In this workshop, we will be creating a portrait oil painting with meaning, as well as exploring the idea that academic principles and beauty in art has seen a decline. For Howard Lyon, the author of this tutorial, the idea started with a painting titled After the Dance, done in 2017. The ‘dance’ referred to the amazing period of artistic creation at the end of the 19th century, when Sargent, Bouguereau, Waterhouse and Leighton were all at the top of their game. The 20th century saw some incredible innovations and diversity in art but, for Lyon, didn’t offer as much beauty or skill as the 19th century. Lyon wanted to express his passion for the principles espoused by the artists I love and apply it to a series.
For you to begin with your painting, you'll need the right materials. This guide to the best oil paint will start you off, and for other materials head over to this pick of the best oil paint supplies. But for now, Lyon takes us through his inspiration and how to create a portrait with oils.
I like to start the day going through photos I’ve taken of inspiring paintings or browsing my books. I have always been drawn to William- Adolphe Bouguereau and in this case the face of the woman in his painting Seated Nude stood out as something I wanted to study further.
I love the subtlety in the way Bouguereau painted flesh. The palette of this painting is designed to complement the way the skin is painted. As you look to develop your own paintings, identify the images that inspire you and try to break them down into the elements that are most important.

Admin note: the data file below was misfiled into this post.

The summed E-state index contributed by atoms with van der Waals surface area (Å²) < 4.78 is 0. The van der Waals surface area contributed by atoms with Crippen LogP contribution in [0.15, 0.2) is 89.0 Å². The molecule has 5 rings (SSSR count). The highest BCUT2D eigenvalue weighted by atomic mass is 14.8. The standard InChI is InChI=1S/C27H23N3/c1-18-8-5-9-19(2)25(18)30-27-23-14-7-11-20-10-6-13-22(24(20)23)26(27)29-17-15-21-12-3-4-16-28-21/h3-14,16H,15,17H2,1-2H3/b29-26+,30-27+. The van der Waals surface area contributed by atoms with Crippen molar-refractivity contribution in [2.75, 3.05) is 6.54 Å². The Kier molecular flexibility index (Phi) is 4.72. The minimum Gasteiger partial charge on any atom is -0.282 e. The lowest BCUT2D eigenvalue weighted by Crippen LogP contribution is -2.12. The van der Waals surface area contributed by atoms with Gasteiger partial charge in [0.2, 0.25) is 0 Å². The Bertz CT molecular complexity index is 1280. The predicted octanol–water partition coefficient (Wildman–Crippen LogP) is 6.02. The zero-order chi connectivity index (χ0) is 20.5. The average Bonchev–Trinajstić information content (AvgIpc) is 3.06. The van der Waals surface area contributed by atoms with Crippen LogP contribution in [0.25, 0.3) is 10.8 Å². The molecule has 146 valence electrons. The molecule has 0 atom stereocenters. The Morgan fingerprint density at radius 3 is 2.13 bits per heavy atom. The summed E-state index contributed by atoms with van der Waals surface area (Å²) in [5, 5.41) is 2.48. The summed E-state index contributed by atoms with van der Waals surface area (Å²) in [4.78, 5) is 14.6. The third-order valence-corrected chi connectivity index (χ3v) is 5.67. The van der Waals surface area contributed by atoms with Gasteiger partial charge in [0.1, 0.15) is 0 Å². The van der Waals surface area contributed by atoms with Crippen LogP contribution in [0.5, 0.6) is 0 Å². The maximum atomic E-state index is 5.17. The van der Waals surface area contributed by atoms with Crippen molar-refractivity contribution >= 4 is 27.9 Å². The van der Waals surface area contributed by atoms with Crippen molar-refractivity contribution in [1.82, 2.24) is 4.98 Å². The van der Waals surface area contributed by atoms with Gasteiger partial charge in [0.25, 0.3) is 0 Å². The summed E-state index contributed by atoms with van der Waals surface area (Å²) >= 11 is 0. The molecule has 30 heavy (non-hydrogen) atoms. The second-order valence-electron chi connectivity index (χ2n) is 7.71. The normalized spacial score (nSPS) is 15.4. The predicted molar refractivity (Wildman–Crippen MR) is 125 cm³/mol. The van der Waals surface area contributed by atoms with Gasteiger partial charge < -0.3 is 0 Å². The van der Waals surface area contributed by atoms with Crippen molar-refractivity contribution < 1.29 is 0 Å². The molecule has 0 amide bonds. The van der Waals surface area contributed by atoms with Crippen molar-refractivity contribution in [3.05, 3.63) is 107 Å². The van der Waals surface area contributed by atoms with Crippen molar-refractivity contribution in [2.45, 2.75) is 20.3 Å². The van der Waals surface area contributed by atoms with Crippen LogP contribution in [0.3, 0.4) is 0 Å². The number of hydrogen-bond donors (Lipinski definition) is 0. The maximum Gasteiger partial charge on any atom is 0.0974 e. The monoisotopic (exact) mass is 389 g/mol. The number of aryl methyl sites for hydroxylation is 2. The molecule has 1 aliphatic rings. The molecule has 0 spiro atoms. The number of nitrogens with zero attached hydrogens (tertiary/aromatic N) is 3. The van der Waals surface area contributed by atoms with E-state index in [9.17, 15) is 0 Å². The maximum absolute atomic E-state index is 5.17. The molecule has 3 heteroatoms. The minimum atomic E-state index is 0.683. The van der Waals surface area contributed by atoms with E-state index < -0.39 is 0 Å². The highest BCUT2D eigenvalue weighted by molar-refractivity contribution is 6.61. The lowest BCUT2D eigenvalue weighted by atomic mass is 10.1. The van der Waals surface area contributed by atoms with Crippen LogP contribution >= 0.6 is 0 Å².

01. Prepare the linen
I purchase a large roll of raw linen. It’s a cost-effective way to work on linen, but it does take some time and effort to prepare. Golden’s GAC 100 is a great adhesive and comes in a decent-sized container, and will glue linen to wood, metal and plastic. (You can also create on one of the best oil paint canvas options, if linen isn't your thing.)
02. Apply a ground
Once the linen is glued down to the panel, I coat it with GAC 100 as well to protect the linen from the acidity of the oil primer. I like the slight tinting of Holbein’s Foundation Umber. It’s lead based, so use with care. I apply it with a palette knife to achieve the texture I want.